"Springs were in all likelihood applied at first to Carriages, with no other view than to accommodate travellers. They have since been found to answer several important ends. They convert all percussion into mere increase of pressure; that is, the collision of two hard bodies is changed by the interposition of one that is elastic, into a mere accession of weight. Thus the Carriage is preserved from injury, and the materials of the road are not broken: and in surmounting obstacles, instead of the whole Carriage with its load being lifted over, the springs allow the wheels to rise, while the weights suspended upon them are scarcely moved from their horizontal level. So that, if the whole of the weight could be supported on the springs, and all the other parts supposed to be devoid of inertia, while the springs themselves were very long, and extremely flexible, this consequence would clearly follow, however much it may wear the appearance of a paradox, that such a Carriage may be drawn over a road abounding in small:obstacles without agitation, and without any material addition being made to the moving power.or draft. It seems therefore probable, that under certain modifications of form and material, springs may be applied with advantage to the very heaviest waggons, and consequently, if any, fiscal regulations exist, either in regard to the public revenue or to local taxation, tending to discourage the use of springs, they should forthwith be removed.

"Although the smoothness of roads, and the application of springs are beneficial to all Carriages, and to all rates of travelling, yet they are eminently so in cases of swift conveyance, since obstacles when springs are not interposed, require an additional force to surmount them beyond the regular draft, equal to the weight of the load multiplied by the sine of the angle intercepted on the periphery of the wheel between the points in contact with the ground and with the obstacle, and therefore proportionate to the square of its height; and a still further force, many times greater than the former when the velocity is considerable, to overcome the inertia, and this increases with the height of the obstacle, and with the rapidity of the motion both squared. But, when springs are used, this latter part, by far the most important, almost entirely disappears, and their beneficial effects, in obviating the injuries of percussion, are proportionate also to the velocities squared.

"The advantages consequent to the draft, from suspending heavy baggage on the springs, were first generally perceived about forty years since on the introduction of mail coaches; then baskets and boots were removed, and their contents were beaped on the top of the Carriage. The accidental circumstance, however, of the weight being thus placed at a considerable elevation, gave occasion to a prejudice, the cause of innumerable accidents, and which has not, up to the present time, entirely lost its influence; yet a moment's consideration must be sufficient to convince any one, that when the body of a Carriage is attached to certain given points, no other effect can possibly be produced by raising or by depressing the weight within it, than to create a greater or less tendency to overturn."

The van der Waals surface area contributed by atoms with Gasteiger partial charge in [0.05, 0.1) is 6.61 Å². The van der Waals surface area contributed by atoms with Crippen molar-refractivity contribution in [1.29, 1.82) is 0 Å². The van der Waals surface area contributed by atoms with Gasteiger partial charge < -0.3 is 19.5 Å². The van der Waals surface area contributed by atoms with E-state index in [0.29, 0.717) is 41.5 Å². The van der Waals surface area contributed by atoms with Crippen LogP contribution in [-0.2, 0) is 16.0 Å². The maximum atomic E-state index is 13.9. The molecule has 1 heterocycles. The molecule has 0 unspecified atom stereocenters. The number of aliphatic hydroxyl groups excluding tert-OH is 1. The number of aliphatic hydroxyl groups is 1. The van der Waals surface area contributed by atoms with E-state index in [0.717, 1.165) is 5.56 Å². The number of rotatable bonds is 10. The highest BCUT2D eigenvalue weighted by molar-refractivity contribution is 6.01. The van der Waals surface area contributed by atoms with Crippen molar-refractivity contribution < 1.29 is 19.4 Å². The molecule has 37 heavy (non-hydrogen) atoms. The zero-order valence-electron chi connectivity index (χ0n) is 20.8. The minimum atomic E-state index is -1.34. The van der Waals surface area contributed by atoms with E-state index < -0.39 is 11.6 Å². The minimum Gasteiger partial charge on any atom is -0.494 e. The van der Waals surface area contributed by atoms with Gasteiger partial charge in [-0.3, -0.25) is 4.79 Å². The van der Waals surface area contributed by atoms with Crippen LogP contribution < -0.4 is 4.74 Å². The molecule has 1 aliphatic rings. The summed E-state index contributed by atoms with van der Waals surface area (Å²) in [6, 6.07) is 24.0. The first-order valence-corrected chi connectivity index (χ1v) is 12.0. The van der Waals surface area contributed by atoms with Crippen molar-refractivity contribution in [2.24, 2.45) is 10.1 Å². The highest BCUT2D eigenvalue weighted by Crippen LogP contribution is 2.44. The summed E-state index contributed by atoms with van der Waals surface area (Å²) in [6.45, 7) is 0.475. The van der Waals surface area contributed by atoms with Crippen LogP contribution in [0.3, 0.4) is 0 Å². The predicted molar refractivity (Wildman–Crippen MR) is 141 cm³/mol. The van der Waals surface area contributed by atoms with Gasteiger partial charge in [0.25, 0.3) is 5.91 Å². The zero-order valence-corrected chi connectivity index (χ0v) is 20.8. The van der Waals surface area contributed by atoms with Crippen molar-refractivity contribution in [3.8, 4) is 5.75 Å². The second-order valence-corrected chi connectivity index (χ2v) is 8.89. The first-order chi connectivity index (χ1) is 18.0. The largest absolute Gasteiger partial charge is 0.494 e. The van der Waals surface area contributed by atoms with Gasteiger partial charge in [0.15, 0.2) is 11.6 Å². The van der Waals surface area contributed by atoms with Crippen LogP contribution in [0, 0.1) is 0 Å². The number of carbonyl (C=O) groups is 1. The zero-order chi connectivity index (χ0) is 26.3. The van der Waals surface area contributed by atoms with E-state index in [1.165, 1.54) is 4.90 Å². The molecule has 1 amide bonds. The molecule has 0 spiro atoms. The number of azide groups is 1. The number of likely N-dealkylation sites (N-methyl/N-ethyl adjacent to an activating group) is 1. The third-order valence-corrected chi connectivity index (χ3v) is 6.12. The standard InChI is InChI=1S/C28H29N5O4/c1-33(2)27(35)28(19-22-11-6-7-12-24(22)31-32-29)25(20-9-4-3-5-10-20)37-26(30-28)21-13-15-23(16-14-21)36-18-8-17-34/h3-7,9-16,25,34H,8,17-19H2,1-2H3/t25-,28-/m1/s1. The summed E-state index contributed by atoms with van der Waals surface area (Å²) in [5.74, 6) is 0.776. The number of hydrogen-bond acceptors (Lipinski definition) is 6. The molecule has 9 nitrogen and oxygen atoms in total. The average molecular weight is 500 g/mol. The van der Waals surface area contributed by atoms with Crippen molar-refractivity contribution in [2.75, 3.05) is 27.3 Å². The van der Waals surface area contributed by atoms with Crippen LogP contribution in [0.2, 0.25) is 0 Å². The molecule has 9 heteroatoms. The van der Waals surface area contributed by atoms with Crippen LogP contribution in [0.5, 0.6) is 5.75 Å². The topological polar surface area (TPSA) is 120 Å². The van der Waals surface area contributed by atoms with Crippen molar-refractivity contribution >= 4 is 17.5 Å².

The extensive use of waggons suspended on springs, for conveying heavy articles, introduced within these two or three last years, will form an epoch in the history of internal land communication not much inferior perhaps in importance to that when mail coaches were first adopted; and the extension of vans, in so short a time, to places the most remote from the Metropolis, induces a hope and expectation that as roads improve, the means of preserving them will improve also, possibly in an equal degree; so that permanence and consequent cheapness, in addition to facility of conveyance, will be distinguished features of the McAdam system.

I have made some further remarks, which I would beg to deliver in also, tending to point out particularly the advantage of steam conveyance when the rate of travelling is great: I would beg to add, that it appears to me extremely difficult to lay down any general rule which would be applicable to all situations and all roads, inasmuch as they vary with the nature of the materials: that up to a certain weight, proportionate to the corresponding width of the wheel, it is probable that the injury to any road may be very little, but that beyond a certain weight, compared again with a corresponding breadth of the wheels, the materials would be entirely crushed and the road totally destroyed; therefore it follows, that even on all roads there must be a limit to the weight of Carriages, as it is quite impossible that a wheel of enormous breadth could bear uniformly on all its surface. For instance, where trains of artillery are drawn over roads, the excess of their weight beyond what materials are capable of sustaining, has been found sufficient for grinding them to powder. "The slow conveyance of heavy weights may perhaps be effected by steam on well-made and nearly level roads, so as to supersede the use of horses; but steam power is eminently useful for producing great velocities. It was last year determined by the Society of Civil Engineers, after much inquiry and discussion, that the expence of conveying Carriages drawn by horses was at its minimum when the rate of travelling equalled about three miles an hour, and that expence increased up to the practical limit of speed, nearly as the velocity; including the greater price of horses adapted to swift driving, their increased feed and attendance, the reduced length of their stages, and, with every precaution, the short period of their services; on the contrary, friction being a given quantity as well as the force requisite for impelling a given weight up a given ascent, the power required for moving Steam Carriages on a Rail-way remains theoretically independent of its speed, and practically increases but a very little, in consequence of resistances from the atmosphere, slight impacts against the wheels, inertia of the reciprocating piston, &c. The expenditure of what I have termed Efficiency, is as actual force multiplied by the velocity, and the consumption of fuel in a given time will be in the same proportion, but the time of performing a given distance being inversely as the velocity, the expenditure of fuel will theoretically be constant for a given distance, and very nearly so in practice. The power requisite for moving bodies through water is in the opposite extreme; here, the mechanical resistance of the fluid increases with the square of the velocity, as do the elevation of the water at the prow and its depression at the stern. The cars or paddles must therefore preserve a constant ratio to the velocity of the vessel; and the force applied will consequently vary as the squares of the velocity, and the expenditure of Efficiency being as the force multiplied by the velocity; the consumption of fuel will be as the cube of the velocity in a given time, or as the square of the velocity on a given space; and I have ascertained from the records of voyages performed by Steam vessels, that the law is nearly correct in practice: hence the great power required for such Steam vessels as are constructed not merely for speed, but also to set at defiance the opposition of winds and seas; while, on the contrary, a very small power will be found sufficient for moving ships of the largest dimensions through the water, at the rate of two or three miles an hour, when their sails are rendered useless by continued calms."